Acknowledging that climate change is a global threat to security in the 21st century, the Dutch government has convened an international conference on Planetary Security on 2-3 November 2015 in The Hague. The aim of the conference was to facilitate strategic exchange on existing foreign policy and security architecture. During the conference, experts and policy-makers presented their perspectives on the risks of climate change and actions needed.
We have interviewed several experts for the ECC Video Platform. There was broad consensus that the compound climate-fragility risks require integrated solutions. Alexander Verbeek, organiser of the conference, underlines that the participants from the climate and security community appreciated the opportunity for continuous knowledge building and for joint planning, as the conference is meant to take place annually. Dan Smith, Director of SIPRI and co-author of "A New Climate for Peace", highlights the importance of cooperation and broad dialogue to build an integrated resilience agenda.
The conference, therefore, both helped reiterate the value of integrated action across sectors and disciplines and contributed to building the necessary networks. Part of the solution to climate-related security challenges will be to craft a positive narrative on climate action. Ensuing discussions and activities will require all pieces of the jigsaw puzzle to come together. The defence, aid and foreign policy communities need to cooperate closely and create an integrated, action-oriented agenda.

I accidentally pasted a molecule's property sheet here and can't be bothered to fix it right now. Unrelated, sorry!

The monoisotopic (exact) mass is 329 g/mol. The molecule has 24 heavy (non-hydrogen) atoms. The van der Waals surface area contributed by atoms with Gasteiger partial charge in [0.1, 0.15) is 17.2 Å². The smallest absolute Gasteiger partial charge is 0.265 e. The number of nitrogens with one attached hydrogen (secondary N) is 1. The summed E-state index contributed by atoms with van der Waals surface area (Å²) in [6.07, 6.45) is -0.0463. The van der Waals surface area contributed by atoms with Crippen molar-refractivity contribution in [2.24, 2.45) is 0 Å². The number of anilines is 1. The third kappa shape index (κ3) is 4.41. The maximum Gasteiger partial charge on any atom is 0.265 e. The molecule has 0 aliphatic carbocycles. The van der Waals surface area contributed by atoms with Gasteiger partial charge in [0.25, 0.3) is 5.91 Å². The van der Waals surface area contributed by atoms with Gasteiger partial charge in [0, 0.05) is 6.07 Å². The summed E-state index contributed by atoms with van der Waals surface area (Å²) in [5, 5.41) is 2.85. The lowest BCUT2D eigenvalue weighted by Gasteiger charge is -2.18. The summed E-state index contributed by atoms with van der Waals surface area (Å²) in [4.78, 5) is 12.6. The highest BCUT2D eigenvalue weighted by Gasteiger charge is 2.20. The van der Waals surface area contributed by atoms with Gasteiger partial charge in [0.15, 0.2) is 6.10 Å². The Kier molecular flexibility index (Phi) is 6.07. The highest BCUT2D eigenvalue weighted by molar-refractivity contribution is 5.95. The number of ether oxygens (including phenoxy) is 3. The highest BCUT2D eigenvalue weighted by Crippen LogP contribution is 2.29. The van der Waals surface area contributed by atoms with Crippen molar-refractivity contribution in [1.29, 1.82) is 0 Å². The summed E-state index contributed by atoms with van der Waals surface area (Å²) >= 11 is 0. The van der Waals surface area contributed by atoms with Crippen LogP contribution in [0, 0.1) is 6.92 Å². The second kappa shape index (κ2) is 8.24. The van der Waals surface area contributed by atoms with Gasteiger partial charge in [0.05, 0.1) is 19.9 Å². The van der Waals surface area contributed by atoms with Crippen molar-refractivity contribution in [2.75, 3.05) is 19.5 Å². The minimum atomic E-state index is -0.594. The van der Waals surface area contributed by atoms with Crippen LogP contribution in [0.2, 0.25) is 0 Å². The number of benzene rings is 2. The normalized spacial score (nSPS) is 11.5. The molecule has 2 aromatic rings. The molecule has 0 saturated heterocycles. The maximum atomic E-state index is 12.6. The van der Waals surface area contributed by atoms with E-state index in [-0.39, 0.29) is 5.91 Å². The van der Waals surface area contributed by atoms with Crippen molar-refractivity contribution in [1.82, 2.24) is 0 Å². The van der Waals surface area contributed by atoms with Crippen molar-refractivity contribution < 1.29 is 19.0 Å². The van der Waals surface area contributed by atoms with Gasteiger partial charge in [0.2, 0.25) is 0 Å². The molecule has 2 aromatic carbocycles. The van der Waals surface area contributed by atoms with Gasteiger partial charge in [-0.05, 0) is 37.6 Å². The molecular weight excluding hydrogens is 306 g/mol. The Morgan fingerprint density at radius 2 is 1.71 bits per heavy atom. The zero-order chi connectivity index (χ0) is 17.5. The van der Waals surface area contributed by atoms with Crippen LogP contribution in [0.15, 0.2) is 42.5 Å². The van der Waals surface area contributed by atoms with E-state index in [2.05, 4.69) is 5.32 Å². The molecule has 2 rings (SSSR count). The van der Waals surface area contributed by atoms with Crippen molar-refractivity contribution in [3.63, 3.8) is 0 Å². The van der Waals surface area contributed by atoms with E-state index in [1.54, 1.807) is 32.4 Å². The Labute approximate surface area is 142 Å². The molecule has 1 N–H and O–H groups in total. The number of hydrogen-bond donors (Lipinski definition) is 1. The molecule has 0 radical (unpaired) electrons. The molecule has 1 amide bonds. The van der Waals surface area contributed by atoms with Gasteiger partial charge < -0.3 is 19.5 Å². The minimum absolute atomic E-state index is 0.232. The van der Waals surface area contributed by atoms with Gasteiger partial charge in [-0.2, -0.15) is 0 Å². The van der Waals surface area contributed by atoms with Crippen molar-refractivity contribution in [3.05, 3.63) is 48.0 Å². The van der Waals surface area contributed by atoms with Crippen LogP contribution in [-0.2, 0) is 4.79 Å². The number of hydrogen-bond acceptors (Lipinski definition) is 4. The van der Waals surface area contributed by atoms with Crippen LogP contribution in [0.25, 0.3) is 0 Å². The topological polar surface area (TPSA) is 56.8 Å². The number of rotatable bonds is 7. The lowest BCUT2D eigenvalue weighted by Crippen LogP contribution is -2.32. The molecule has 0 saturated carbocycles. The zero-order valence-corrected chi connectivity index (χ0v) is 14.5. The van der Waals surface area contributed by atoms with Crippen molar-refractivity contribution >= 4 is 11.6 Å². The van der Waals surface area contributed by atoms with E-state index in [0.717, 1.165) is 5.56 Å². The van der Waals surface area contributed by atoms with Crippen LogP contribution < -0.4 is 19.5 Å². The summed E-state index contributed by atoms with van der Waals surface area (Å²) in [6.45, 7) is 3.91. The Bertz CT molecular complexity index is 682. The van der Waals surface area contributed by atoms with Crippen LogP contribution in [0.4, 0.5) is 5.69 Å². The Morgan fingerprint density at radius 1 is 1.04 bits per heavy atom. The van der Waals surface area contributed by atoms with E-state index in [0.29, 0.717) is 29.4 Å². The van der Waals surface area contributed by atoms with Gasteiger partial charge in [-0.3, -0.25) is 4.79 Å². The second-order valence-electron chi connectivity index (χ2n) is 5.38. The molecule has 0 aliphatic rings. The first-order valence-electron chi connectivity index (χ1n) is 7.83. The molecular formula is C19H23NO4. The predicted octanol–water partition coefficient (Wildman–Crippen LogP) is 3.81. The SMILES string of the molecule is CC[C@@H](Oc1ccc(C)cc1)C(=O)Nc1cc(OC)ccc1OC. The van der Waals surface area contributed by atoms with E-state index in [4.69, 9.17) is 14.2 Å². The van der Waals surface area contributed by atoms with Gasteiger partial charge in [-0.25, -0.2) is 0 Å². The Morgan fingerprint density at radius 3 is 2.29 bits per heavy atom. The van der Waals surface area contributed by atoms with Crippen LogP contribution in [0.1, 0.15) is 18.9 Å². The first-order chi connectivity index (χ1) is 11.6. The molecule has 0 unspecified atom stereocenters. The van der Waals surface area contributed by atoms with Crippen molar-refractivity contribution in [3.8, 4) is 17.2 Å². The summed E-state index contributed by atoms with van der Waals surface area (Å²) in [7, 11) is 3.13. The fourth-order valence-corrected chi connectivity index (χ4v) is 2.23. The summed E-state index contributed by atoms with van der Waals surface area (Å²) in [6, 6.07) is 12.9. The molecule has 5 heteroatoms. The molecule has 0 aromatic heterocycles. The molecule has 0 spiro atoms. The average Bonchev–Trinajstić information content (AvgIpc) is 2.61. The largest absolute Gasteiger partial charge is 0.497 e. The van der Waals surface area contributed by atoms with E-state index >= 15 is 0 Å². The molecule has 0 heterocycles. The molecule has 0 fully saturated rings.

Extreme weather events such as droughts and floods are expected to become more severe under future climate conditions. This implies a concern for policymakers in national and international security.
A major challenge in the field of environmental peacebuilding is showing the impact of its initiatives. Questions emerge, such as "Which dimensions of post-conflict peacebuilding are more likely to be affected by natural resource management projects?". Although quantitative studies assess the relation between natural resource management programmes and conflict risks, there is less research on what the specific mechanisms involved in implementing projects designed for environmental peacebuilding are.
Chatham House's International Affairs Journal has just released a special issue focused on environmental peacebuilding. adelphi Managing Director Alexander Carius, alongside Tobias Ide, Carl Bruch, Ken Conca, Geoffrey Dabelko, Richard Matthew and Erika Weinthal, introduces the special issue giving particular emphasis on environmental opportunities for building and sustaining peace.
A lack of targeted policies to manage climate migration in South Asia is aggravating the vulnerabilities of various communities in the region. International and regional cooperation and strategy on climate action (broadly) and climate migration (specifically) is the need of the hour.